Need to cancel a nonrefundable flight or hotel? You might have options
Persistence, politeness and persuasion, rather than trip-cancellation insurance, can get you a refund
Specializes in mortgages, credit and credit scores
Nonrefundable flights and hotel stays are an affordable way to travel on a budget – until life happens and you need to cancel that trip.
But what if you’re not covered by the trip cancellation protections offered by booking sites or your credit card? Are you completely out of luck?
Maybe not. It is sometimes possible to cancel those travel plans without having to swallow the cost – if you know how and whom to ask.
Nonrefundable bookings can actually be refunded
Nick Brennan, a 42-year-old New York resident and the owner of MyUKSimCard.com, was in the middle of a lengthy trip to London and Croatia when his mother suffered a stroke.
Brennan wanted to cancel his trip to be with her, but between hotel stays, train tickets and a round-trip flight, he’d paid $850 in nonrefundable bookings.
Instead of giving up, Brennan contacted each of his bookings. The hotel and the train company refunded his fees because an immediate family member was sick. The airline delayed his booking so that he could use the round-trip ticket he’d bought anytime during the following 12 months.
“This really was an exceptional outcome,” Brennan said. “Neither the hotel nor the airline had any legal obligation to refund me.”
Keys to refunding nonrefundable trips: Persistence, politeness and persuasion
Valerie Joy Wilson, the Los Angeles-based chief executive officer of Trusted Travel Girl, said that you shouldn’t give up on those nonrefundable rooms or flights. She said that customers rarely work hard enough to get their refunds.
They might make one call to Priceline to cancel a nonrefundable reservation and then take the loss when the person on the other end of the phone tells them that no refund is coming.
Wilson says that the key to getting money back on nonrefundable flights and hotels is to be persistent:
- Call several times until you get the answer you want.
- Dealing with a hotel? Don’t call the hotel itself. Instead, call its national reservation line. “You will always get someone different on the line,” Wilson said.
- Be “super, super nice when you call,” she says. Make a compelling argument and, if you don’t like the answer you get, ask for a supervisor.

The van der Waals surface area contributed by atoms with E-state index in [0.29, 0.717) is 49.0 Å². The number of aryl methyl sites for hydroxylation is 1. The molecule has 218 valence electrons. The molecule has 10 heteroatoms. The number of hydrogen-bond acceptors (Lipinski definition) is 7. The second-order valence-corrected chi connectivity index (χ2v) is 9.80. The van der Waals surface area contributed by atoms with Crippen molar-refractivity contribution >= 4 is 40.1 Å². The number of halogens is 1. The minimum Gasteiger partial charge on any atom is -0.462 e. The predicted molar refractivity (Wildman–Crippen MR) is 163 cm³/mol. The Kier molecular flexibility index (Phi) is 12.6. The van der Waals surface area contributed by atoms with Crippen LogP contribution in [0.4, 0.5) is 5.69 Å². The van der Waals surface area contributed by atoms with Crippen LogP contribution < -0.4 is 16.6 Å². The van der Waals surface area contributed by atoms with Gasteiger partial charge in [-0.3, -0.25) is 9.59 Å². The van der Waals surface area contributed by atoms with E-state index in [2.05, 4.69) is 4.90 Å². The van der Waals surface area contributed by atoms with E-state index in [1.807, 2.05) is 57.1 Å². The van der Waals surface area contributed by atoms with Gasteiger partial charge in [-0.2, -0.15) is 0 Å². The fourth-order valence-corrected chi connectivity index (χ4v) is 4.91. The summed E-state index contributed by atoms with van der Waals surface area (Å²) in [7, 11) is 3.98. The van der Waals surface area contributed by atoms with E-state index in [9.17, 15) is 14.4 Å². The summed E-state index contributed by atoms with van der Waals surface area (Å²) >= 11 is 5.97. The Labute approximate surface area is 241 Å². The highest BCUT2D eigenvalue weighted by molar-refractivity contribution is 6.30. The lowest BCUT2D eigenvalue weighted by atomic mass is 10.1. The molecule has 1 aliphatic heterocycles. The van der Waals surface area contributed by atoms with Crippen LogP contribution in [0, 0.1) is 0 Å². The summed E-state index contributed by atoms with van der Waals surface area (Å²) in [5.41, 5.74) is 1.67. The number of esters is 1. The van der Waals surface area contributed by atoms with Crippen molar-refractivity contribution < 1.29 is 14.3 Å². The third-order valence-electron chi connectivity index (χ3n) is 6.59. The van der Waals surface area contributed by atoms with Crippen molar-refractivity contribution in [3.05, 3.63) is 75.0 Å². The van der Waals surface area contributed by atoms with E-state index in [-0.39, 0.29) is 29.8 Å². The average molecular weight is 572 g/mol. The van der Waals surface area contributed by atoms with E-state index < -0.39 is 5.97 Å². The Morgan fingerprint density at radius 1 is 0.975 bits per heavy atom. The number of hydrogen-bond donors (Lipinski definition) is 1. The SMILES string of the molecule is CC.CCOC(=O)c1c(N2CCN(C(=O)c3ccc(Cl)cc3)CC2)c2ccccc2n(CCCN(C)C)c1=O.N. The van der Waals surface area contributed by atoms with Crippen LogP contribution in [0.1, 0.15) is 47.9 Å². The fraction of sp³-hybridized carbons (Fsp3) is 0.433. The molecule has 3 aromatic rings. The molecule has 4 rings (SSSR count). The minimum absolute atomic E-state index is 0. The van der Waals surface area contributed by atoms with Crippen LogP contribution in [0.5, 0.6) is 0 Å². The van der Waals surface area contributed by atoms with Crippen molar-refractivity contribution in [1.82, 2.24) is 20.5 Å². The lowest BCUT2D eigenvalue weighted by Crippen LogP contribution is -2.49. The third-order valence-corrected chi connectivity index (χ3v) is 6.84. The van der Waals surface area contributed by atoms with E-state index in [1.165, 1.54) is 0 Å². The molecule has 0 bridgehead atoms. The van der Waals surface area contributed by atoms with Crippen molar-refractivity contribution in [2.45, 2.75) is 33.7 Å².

- If you still don’t like the answer, “Hang up and call again.” Wilson said that she’ll call as many as five times in a row, seeking that refund.
“It often depends on what mood the person answering the phone is in,” Wilson said. “There is a human element here, a human touch. If you get the right person on the phone at the right time, they can sympathize and empathize with you.”
Ane Lowe, an Austin, Texas-based independent luxury consultant and owner of The Hungry Chronicles, agrees that persistence can pay off. Her advice:
- Contact the airline or hotel personally and explain why you need to cancel.
- Make sure to talk to a decision-maker, and not just the person who answers the phone.
- Be polite, and work out an argument before you call for why you need to cancel.
You might not get that full refund. But you might get some positive results if you’re patient and calm, Lowe said. Most airlines, she said, will offer you a credit that might be good for up to a year.
You won’t get that flight canceled and refunded, but you will be able to take it later. Hotels might offer the same deal if you contact them personally.
You can cancel a trip booking – if you have a good reason
Nonrefundable bookings usually can only be canceled under very specific circumstances, unless you’ve purchased more expensive “Cancel for Any Reason” insurance.
You can cancel, for example, if you become sick or injured, a family member does the same or if a family member dies. And you’ll have to provide proof – such as a doctor’s note – to gain your refund, too.
Many booking sites, including Priceline, Expedia or Hotwire, offer trip-cancellation coverage for a separate charge, but those policies usually only provide refunds in for specified reasons.
- Citi / AAdvantage Executive World Elite Mastercard’s trip cancellation and interruption protection covers up to $5,000 per person per trip of nonrefundable expenses.
- Chase Sapphire Preferred offers trip cancellation coverage up to $10,000 per covered trip.
See “Compare cards’ trip cancellation, trip interruption policies” to see the protections offered by cards from different issuers, including Chase, Wells Fargo and Citi.
'Cancel for any reason' insurance: Expensive and limited
- Cancel for any reason (CFAR) insurance will allow you to earn refunds for hotels and flights even if you cancel these reservations for reasons not included by traditional travel insurance policies.
- These policies can be expensive, with most carriers who provide them offering them as an upgrade to a traditional travel insurance policy.
- You can expect to pay about $150 on average for a CFAR addition to your policy, according to a search of different policies online.
- Not all CFAR policies reimburse all your travel costs. Some policies, for instance, only reimburse you for 75 percent of your costs.
- Which United Airlines credit card should you choose? – Whether you're a frequent or occasional flyer, these are the United Airlines credit card options you should consider ...
- The ultimate guide to airport security options – Airport security is a hassle, but trusted traveler programs can speed your through TSA checkpoints. Here's what you need to know about TSA Precheck, Global Entry, CLEAR and cards that include travel credits to cover their costs ...
- Best credit cards for travel insurance – From trip cancellation and travel accident to baggage delay and rental car protection, these credit cards' travel insurance perks have you covered ...